the commandant of the post deems it prudent to keep his ammunition outside, in chests.
I beg leave to entail upon you the trouble of reading the following remakes in reference to the alteration of guns from smooth to rifled, the banding of guns, weight of projectiles, the wear and terr of carriages, which is deemed important to the economy of ordnance, and of your consideration. The conclusions arrived at are based on the evidence of facts and experience in the fled, and will be placed before you as concisely as a clear expression will admit.
First. Some manufacturers of ordnance deny the fact that a gun is weakened by rifling, and attribute their frequent bursting to the heavier projectiles used. While there is some truth as regards weight of projectiles, it is a fact that the fractures in rifled guns follow the edge of the groove exactly as ice and granite fracture in lines cut upon the surface. It is known that acute re-entering angles upon the surface of guns are the usual lines of rupture, hence the present external form of guns without moldings. From these facts, no rifled guns should have acute or sharp-edged grooves, but flattened curve thus ----, as the parrott, which, though it odes not remedy the injury from rifling, has been proved to be the least injurious form.
Second. Banded guns, facts and experience prove, to be weaker at the breach than at the re-enforce, as of four which I have examined on the front of our defenses, all have fractured square at the vent, throwing the breach to the rear. If the breech is strengthened, explosions would to be so frequent. It would be economical, therefore, to use the wrought-iron shackles of Captain Brooke, although the expense of banding would be double. Some suppose this arrangement wakens the trunnion, but it is a mistake. A trunnion that is not previously fractured is never torn off by the recoil, which shock it is only subjected to, and to which the additional weight of the shackle would add but little momentum. An improvement on this plan would be to cast or turn off a hemispherical breech, over which fit a wrought-iron band accurately adjusted, and over this the trunnin shackle, or any other method that would secure the breech in a wrought-iron shell in close or firm contact with the cast iron.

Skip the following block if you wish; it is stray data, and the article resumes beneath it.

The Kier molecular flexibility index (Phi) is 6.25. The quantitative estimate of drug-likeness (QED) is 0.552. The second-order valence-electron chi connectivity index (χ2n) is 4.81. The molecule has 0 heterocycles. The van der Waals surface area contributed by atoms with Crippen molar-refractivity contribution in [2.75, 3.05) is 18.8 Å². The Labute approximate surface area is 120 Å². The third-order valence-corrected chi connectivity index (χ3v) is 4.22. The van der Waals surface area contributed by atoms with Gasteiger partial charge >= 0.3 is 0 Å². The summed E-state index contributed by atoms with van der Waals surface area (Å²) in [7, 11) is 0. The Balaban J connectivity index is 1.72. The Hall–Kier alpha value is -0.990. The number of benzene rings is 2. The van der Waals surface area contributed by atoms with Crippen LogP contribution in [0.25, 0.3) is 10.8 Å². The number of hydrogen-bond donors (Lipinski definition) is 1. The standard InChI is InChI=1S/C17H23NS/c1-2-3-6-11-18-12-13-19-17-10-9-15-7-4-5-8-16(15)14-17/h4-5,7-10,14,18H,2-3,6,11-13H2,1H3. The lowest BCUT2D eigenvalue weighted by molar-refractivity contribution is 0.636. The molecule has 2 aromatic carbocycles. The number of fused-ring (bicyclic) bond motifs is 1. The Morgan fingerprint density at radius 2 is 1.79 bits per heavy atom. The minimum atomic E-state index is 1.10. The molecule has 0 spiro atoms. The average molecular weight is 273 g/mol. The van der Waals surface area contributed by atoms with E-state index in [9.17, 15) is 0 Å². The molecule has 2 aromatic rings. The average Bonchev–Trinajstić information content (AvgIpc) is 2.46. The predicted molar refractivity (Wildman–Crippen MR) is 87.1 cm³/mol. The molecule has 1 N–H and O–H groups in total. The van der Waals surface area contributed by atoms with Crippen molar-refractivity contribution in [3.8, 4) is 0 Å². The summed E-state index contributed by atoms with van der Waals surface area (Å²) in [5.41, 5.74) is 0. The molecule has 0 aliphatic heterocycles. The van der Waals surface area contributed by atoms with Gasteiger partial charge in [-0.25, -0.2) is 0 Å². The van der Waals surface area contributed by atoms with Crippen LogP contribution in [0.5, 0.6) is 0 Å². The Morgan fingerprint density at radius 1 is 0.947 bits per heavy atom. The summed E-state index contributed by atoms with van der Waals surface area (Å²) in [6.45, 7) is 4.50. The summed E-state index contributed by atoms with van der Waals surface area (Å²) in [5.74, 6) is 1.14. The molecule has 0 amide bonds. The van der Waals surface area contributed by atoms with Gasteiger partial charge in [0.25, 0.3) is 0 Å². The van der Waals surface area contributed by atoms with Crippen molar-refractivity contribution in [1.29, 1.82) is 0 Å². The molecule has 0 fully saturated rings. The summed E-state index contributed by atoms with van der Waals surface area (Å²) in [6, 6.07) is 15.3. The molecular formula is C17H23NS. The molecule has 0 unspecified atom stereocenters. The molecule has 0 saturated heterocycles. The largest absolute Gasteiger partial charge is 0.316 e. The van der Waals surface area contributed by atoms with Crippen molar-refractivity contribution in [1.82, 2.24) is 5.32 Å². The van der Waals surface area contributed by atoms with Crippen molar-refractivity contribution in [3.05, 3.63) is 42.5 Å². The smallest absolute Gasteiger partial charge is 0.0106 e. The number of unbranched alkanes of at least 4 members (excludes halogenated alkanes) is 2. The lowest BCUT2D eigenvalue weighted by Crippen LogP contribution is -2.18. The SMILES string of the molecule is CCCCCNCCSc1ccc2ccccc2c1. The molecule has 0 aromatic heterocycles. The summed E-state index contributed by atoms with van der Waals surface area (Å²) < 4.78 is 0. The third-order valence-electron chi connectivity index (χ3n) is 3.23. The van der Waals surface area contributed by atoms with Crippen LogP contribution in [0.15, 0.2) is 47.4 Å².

Third. We are certainly in error as regards weight of elongated projectiles, which required immediate correction for effective service, as well as on the score of economy. We must have some safe, fixed limit determined for the weight of shot, beyond which weight it should be made penal to serve, for we cannot afford experiments in the field, excepting at the cost of dismantling our works, and this it would be more judicious, as well as economical, to leave to the prowess of the enemy.
In Battery Haskell we have 60-pound shells and 80-pound shots for 24-pounder rifled guns. The initial velocity of 1,600 fee per second has been fixed upon the experience of the past as a maximum for economy and efficiency for a 24-pounder and some other calibers. To double this velocity, if possible, would be straining the gun beyond a safe limit, yet it is a common practice here to use projectiles of twice the weight, which is equivalent to velocity * 2. To meet this additional strain, guns are banded, and the economy of the service demands that the banding should increase the strength of the piece to twice the resistance of the casting. This is not the case, however. Banded guns, fired with elongated shot, are not safe for over 300 rounds, when with round shot, guns not banded are